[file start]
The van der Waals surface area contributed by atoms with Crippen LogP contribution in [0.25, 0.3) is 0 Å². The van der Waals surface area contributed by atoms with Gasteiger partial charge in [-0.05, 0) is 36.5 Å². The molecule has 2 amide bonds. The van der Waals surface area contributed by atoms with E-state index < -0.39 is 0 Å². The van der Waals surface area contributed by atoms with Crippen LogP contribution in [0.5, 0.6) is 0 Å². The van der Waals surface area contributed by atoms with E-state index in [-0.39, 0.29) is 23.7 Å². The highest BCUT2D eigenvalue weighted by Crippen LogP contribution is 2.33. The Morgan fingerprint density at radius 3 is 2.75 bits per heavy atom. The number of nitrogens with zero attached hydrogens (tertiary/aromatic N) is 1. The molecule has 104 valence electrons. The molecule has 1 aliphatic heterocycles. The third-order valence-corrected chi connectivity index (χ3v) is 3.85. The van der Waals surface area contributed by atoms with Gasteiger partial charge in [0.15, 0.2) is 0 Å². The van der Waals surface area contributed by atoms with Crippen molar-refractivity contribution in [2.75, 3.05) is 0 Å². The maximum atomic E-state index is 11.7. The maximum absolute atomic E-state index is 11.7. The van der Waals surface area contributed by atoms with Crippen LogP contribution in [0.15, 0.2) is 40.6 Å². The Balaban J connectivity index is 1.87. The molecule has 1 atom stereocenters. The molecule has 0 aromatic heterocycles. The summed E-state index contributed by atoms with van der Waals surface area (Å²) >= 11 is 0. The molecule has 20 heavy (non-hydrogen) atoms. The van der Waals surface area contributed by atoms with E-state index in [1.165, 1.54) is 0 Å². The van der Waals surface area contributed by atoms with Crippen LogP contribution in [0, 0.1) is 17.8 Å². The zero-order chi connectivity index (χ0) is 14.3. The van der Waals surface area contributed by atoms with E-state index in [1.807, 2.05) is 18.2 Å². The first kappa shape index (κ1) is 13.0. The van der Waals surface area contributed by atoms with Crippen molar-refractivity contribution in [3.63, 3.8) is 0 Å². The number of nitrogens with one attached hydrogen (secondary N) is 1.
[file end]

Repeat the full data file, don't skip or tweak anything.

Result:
The van der Waals surface area contributed by atoms with Crippen LogP contribution in [0.25, 0.3) is 0 Å². The van der Waals surface area contributed by atoms with Gasteiger partial charge in [-0.05, 0) is 36.5 Å². The molecule has 2 amide bonds. The van der Waals surface area contributed by atoms with E-state index < -0.39 is 0 Å². The van der Waals surface area contributed by atoms with Crippen LogP contribution in [0.5, 0.6) is 0 Å². The van der Waals surface area contributed by atoms with E-state index in [-0.39, 0.29) is 23.7 Å². The highest BCUT2D eigenvalue weighted by Crippen LogP contribution is 2.33. The Morgan fingerprint density at radius 3 is 2.75 bits per heavy atom. The number of nitrogens with zero attached hydrogens (tertiary/aromatic N) is 1. The molecule has 104 valence electrons. The molecule has 1 aliphatic heterocycles. The third-order valence-corrected chi connectivity index (χ3v) is 3.85. The van der Waals surface area contributed by atoms with Gasteiger partial charge in [0.15, 0.2) is 0 Å². The van der Waals surface area contributed by atoms with Crippen molar-refractivity contribution in [2.75, 3.05) is 0 Å². The maximum atomic E-state index is 11.7. The maximum absolute atomic E-state index is 11.7. The van der Waals surface area contributed by atoms with Crippen LogP contribution in [0.15, 0.2) is 40.6 Å². The Balaban J connectivity index is 1.87. The molecule has 1 atom stereocenters. The molecule has 0 aromatic heterocycles. The summed E-state index contributed by atoms with van der Waals surface area (Å²) >= 11 is 0. The molecule has 20 heavy (non-hydrogen) atoms. The van der Waals surface area contributed by atoms with E-state index in [1.165, 1.54) is 0 Å². The van der Waals surface area contributed by atoms with Crippen LogP contribution in [0, 0.1) is 17.8 Å². The zero-order chi connectivity index (χ0) is 14.3. The van der Waals surface area contributed by atoms with E-state index in [1.807, 2.05) is 18.2 Å². The first kappa shape index (κ1) is 13.0. The van der Waals surface area contributed by atoms with Crippen molar-refractivity contribution in [3.63, 3.8) is 0 Å². The number of nitrogens with one attached hydrogen (secondary N) is 1.